Don’t Be Afraid of “No” in Conflicts

Learn to Ask

This posting is about one of the simplest yet profound lessons I have learned in the art of negotiation and communication. People are not mind readers. Although you might assume they know what you want, trust me, they do not. This means that typically you cannot rely on someone’s prescience to provide you with what you want. You’ll have to be assertive and — dare I say it — ask for what you want.

Whether it’s a certain price on something, a particular delivery date, or a concession in a contract you’re negotiating, it doesn’t matter. Most of the time you must take the initiative and make a specific request.

However, a lot of people don’t ask for what they want. If you ask them why not, they’ll respond that they’re too shy, or they don’t want the other person to think they’re greedy, or they would be embarrassed to ask, or they’re afraid of rejection.

And here’s the lesson: don’t be afraid of someone’s “no.” If you let your fear or apprehension of being told “no” outweigh the importance of your agenda, you’ll miss all the good stuff that’s available to you if only you have the guts to ask.

For example, when I am in a particular situation where I want something(s) and I find myself hesitating to ask, I ask myself: “What’s the worst thing that can happen if I ask?” If the answer is that the other person says “no” then is that really such a big deal?

Ignore the “No” & Focus on the Positive

If you want something — say, a discount on a volume purchase — and you ask for it and the other person says, “No,” don’t just leave it at that. Ask, “Why not? Why can’t I have a discount — after all, I’m buying three dozen of these widgets here, not three.” What you may discover is that the other person’s “no” was not cast in bronze. You might determine that there’s a completely unrelated rationale for their “no.”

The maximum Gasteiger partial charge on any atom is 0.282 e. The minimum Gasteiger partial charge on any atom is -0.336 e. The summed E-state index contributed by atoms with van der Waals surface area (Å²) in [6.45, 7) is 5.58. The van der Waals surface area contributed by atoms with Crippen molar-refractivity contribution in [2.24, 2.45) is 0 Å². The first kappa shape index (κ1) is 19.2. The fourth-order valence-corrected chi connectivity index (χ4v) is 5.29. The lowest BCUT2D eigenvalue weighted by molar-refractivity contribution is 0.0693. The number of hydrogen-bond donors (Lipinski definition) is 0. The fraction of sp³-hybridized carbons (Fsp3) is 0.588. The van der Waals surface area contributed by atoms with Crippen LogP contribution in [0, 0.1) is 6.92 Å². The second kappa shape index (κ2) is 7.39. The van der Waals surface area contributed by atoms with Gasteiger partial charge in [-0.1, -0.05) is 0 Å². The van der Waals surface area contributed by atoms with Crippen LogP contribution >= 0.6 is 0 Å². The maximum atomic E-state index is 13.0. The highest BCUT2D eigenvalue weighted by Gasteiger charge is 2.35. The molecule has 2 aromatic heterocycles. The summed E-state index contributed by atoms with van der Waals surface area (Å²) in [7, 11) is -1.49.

Why is that important? It’s important because now you have the option to commence a dialogue with the other person and such might actually result in your getting what you wanted in the first place: a discount. Even if it doesn’t, at least you tried to get it, you took the initiative and asked for it, and if it’s that important to you, you (hopefully) have the option of walking away from the deal.

Don’t be afraid of the “no” and instead focus on the positive aspect of the “no.” Ask questions until the “no” morphs into something else or you are satisfied that you approached the discussion from every angle. This is how you gain experience in communication and negotiation.

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